I recently saw I teenage patient of mine who had been in about a year ago complaining of irregular periods and problems with menstrual cramps as well. Interestingly, due to persistent acne, she had been on Accutane about a year before but she was now interested in starting birth control pills (OCP).  She had “heard” from her friends (best source of info for a teen), that OCP would not only regulate her periods, but they might also help her skin (all correct information, I might add).

So, after reviewing the risks and benefits of “the pill” and discussing this with both she and her mother, we all agreed she would try OCP.

She took the pill over the last year with great success. Her periods became more regular, they were shorter and she had little problem with cramps.  All was good, until she started complaining of weight gain.  When I recently saw her she had gained about 15 lbs and was quite upset about the weight gain (but still liked her regular periods).

The dilemma is that while you may notice a 2-5 lbs weight gain on the pill, it is not “typical” for there to be a 15-20 lbs weight gain due to OCP alone. When I reviewed her history over the last 9 months, it was significant in that she had stopped playing year round competitive volleyball. Despite a change in her athletic schedule, she had not continued any routine exercise.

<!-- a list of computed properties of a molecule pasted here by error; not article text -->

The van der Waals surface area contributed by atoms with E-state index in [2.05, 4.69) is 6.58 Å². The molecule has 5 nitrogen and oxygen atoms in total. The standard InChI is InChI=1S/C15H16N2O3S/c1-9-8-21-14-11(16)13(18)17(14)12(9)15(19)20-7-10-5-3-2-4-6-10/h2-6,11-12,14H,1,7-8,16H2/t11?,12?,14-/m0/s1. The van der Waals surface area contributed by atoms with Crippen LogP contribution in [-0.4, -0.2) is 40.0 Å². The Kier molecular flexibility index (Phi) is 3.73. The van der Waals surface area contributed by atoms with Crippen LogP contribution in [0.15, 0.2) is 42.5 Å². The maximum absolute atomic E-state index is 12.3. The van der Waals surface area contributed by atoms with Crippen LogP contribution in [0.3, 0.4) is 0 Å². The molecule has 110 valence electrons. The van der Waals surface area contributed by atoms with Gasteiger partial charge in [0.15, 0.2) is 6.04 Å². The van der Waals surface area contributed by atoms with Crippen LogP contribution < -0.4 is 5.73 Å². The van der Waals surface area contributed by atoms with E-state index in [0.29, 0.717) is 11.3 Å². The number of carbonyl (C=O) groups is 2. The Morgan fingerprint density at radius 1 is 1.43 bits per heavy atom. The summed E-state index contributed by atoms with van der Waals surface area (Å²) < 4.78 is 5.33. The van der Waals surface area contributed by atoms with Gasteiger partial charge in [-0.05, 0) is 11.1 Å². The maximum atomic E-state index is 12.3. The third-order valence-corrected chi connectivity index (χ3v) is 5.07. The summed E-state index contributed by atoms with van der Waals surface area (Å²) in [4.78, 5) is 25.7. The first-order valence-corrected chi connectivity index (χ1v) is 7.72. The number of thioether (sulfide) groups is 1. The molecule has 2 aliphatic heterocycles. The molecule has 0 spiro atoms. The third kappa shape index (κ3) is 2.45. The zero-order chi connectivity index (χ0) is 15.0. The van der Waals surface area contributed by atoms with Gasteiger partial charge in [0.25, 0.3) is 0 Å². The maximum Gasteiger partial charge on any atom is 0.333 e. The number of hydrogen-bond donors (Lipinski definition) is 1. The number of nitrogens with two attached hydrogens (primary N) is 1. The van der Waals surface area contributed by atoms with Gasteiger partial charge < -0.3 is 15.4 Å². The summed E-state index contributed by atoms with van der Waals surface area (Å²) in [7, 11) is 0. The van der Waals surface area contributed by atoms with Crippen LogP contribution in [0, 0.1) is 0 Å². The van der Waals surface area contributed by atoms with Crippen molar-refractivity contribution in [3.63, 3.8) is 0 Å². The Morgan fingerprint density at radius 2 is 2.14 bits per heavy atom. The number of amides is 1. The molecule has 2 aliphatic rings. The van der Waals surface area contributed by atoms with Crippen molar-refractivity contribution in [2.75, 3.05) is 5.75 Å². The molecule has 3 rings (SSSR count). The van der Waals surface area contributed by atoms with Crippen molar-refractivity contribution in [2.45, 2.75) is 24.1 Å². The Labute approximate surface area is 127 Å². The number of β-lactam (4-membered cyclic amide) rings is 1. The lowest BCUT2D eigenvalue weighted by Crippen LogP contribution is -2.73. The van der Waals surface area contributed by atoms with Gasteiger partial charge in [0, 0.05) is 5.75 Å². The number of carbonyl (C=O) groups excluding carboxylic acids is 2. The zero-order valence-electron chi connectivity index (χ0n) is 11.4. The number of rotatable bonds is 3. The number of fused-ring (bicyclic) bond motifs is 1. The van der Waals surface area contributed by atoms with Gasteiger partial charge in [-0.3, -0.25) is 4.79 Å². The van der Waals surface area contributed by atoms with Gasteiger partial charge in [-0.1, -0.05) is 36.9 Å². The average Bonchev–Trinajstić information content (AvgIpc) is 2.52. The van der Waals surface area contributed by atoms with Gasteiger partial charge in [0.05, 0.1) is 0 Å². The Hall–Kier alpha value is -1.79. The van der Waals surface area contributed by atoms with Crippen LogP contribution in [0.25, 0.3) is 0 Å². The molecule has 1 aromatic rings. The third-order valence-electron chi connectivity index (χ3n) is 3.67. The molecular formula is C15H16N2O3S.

In discussing her eating habits and diet, it was noted that she had started to drive and she said, “I am not always home for meals, so I eat may pick up something after school or at dinner”.  She had been snacking at home this summer as well.

Despite my conversation about her changes in lifestyle with decreased exercise and more snacking, she did not think that the change in her exercise or diet had “anything to do with her weight gain!”.  A very common teenage reaction for sure.

So, it was decided that I would try another brand of OCP, and she was encouraged to try to resume a regular exercise program. With school back in session her mother and I also thought that her eating habits would improve as they were getting back to regular family meals.

But, she was most happy that I had listened to her, and so had her mother. Often, just listening to a teenager is the most important thing you do.